As Paul Malcolm at the LA Weekly adds, "Call it hometown pride, but is there any doubt that Los Angeles reigns supreme as the most corrupt, most soul-crushing, most dream-devouring blight on the noir landscape?"

+ The Goulden Age (Village Voice)
+ A Gumshoe Adrift, Lost in the ’70s (NY Times)
+ Film noir in a city of dreams (LA Times)
+ Noir City: Los Angeles Vs. New York: The Eighth Annual Festival of Film Noir
(LA Weekly)

Watch More

The Best Of The Last

Portlandia Goes Out With A Bang

Posted by on

The end is near. In mere days Portlandia wraps up its final season, and oh what a season it’s been. Lucky for you, you can watch the entire season right now right here and on the IFC app, including this free episode courtesy of Subaru.

But now, let’s take a moment to look back at some of the new classics Fred and Carrie have so thoughtfully bestowed upon us. (We’ll be looking back through tear-blurred eyes, but you do you.)

Couples Dinner

It’s not that being single sucks, it’s that you suck if you’re single.

Cancel it!

A sketch for anyone who has cancelled more appointments than they’ve kept. Which is everyone.

Forgotten America

This one’s a “Serial” killer…everything both right and wrong about true crime podcasts.

Wedding Planners

The only bad wedding is a boring wedding.

Disaster Hut

It’s only the end of the world if your doomsday kit doesn’t include rosé.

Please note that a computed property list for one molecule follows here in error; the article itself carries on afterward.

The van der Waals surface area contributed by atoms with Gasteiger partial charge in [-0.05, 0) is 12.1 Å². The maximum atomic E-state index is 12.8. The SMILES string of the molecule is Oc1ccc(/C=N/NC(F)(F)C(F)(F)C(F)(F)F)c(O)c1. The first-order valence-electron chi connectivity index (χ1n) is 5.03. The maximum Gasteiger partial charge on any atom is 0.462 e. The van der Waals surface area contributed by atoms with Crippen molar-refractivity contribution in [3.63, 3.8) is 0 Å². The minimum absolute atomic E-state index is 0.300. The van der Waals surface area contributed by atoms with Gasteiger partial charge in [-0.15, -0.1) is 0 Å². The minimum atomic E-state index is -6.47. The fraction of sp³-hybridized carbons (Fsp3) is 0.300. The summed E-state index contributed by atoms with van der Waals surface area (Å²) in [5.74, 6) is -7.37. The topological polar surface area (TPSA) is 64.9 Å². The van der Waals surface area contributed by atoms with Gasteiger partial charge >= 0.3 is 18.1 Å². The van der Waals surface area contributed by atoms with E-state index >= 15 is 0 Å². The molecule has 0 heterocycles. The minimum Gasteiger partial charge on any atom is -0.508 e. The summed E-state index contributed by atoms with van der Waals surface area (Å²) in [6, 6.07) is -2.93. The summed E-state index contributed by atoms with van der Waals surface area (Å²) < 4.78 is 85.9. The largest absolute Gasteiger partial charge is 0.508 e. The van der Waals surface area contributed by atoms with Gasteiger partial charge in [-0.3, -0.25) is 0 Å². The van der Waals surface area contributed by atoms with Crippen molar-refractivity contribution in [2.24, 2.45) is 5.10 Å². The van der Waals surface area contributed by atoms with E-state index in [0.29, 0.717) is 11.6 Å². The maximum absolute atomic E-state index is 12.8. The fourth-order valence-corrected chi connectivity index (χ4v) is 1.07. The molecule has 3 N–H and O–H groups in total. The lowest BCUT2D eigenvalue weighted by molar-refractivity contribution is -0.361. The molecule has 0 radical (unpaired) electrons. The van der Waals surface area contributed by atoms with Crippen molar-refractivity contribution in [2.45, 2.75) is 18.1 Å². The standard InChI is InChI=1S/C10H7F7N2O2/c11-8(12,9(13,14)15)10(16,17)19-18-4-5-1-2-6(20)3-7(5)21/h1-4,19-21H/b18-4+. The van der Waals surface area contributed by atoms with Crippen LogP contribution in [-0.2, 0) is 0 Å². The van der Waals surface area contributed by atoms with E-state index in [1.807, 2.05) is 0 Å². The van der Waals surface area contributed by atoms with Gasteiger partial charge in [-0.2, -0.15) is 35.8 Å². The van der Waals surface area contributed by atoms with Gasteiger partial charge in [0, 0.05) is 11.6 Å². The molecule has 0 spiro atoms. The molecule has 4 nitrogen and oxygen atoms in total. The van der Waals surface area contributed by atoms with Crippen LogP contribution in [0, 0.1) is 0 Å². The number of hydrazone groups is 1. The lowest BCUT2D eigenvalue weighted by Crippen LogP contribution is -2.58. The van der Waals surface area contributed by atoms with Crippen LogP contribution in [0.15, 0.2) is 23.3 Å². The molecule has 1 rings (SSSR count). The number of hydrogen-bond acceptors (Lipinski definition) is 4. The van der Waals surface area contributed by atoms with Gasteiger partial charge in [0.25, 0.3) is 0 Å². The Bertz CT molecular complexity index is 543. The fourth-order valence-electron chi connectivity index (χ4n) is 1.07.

Catch up on Portlandia’s final episodes on demand and at

Watch More

Your Portlandia Personality Test

The New Portlandia Webseries Is Going Your Way

Posted by on

Carrie and Fred understand that although we have so much in common, we’re each so beautifully unique and different. To help us navigate those differences, Portlandia has found an easy and honest way to embrace our special selves in the form of a progressive new traffic system: a specific lane for every kind of driver. It’s all in honor of the show’s 8th and final season, and it’s all presented by Subaru.

Ready to find out who you really are? Match your personality to a lane and hop on the expressway to self-understanding.

Lane 10: Trucks Piled With Junk

Your junk is falling out of your trunk. Shake a tail light, people — this lane is for you.

Lane 33: Twins

You’re like a Gemini, but waaaay more pedestrian. Maybe you and a friend just wear the same outfits a lot. Who cares, it’s just twinning enough to make you feel special.

Lane 27: Broken Windows

Bad luck follows you around and everyone knows it. Your proverbial seat is always damp from proverbial rain. Is this the universe telling you to swallow your pride? Yes.

Lane 69: Filthy Cars

You’re all about convenience. Getting your car washed while you drive is a no-brainer.

Lane 43: Newly Divorced Singles

It’s been a while since you’ve driven alone, and you don’t know the rules of the road anymore. What’s too fast? What’s too slow? Are you sending the right signals? Don’t worry, the breakdown lane is nearby if you need it.

Still can’t find a lane to match your personality? Check out all the videos here. And see the final season of Portlandia this spring on IFC.

Watch More

Last-Minute Holiday Gift Guide

Hits from the '80s are on repeat all Christmas Eve and Day on IFC.

Posted by on
GIFs via Giphy, Photos via The Everett Collection

Watch More